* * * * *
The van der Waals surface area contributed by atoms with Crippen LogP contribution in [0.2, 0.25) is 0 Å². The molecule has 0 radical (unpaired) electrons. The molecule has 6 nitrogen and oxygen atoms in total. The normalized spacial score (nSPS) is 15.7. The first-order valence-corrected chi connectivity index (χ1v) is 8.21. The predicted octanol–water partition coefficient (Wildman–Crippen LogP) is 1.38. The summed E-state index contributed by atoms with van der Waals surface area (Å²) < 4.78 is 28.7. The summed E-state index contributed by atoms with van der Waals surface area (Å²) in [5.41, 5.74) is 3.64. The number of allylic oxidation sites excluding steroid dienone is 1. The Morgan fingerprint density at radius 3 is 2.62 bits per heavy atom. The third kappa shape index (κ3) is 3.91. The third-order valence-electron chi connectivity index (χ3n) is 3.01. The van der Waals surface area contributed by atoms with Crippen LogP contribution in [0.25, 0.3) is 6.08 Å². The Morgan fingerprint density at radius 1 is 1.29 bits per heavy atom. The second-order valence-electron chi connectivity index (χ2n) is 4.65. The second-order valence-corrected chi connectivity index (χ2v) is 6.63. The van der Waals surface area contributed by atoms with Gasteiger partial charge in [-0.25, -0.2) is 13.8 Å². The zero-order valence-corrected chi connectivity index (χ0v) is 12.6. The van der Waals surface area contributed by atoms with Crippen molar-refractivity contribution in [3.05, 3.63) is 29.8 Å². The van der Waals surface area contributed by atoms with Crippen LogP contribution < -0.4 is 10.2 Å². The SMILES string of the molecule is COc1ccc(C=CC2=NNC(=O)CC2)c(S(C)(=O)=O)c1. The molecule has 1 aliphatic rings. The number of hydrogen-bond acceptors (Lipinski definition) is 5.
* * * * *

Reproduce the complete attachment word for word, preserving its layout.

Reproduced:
The van der Waals surface area contributed by atoms with Crippen LogP contribution in [0.2, 0.25) is 0 Å². The molecule has 0 radical (unpaired) electrons. The molecule has 6 nitrogen and oxygen atoms in total. The normalized spacial score (nSPS) is 15.7. The first-order valence-corrected chi connectivity index (χ1v) is 8.21. The predicted octanol–water partition coefficient (Wildman–Crippen LogP) is 1.38. The summed E-state index contributed by atoms with van der Waals surface area (Å²) < 4.78 is 28.7. The summed E-state index contributed by atoms with van der Waals surface area (Å²) in [5.41, 5.74) is 3.64. The number of allylic oxidation sites excluding steroid dienone is 1. The Morgan fingerprint density at radius 3 is 2.62 bits per heavy atom. The third kappa shape index (κ3) is 3.91. The third-order valence-electron chi connectivity index (χ3n) is 3.01. The van der Waals surface area contributed by atoms with Crippen LogP contribution in [0.25, 0.3) is 6.08 Å². The Morgan fingerprint density at radius 1 is 1.29 bits per heavy atom. The second-order valence-electron chi connectivity index (χ2n) is 4.65. The second-order valence-corrected chi connectivity index (χ2v) is 6.63. The van der Waals surface area contributed by atoms with Gasteiger partial charge in [-0.25, -0.2) is 13.8 Å². The zero-order valence-corrected chi connectivity index (χ0v) is 12.6. The van der Waals surface area contributed by atoms with Crippen molar-refractivity contribution in [3.05, 3.63) is 29.8 Å². The van der Waals surface area contributed by atoms with Crippen LogP contribution < -0.4 is 10.2 Å². The SMILES string of the molecule is COc1ccc(C=CC2=NNC(=O)CC2)c(S(C)(=O)=O)c1. The molecule has 1 aliphatic rings. The number of hydrogen-bond acceptors (Lipinski definition) is 5.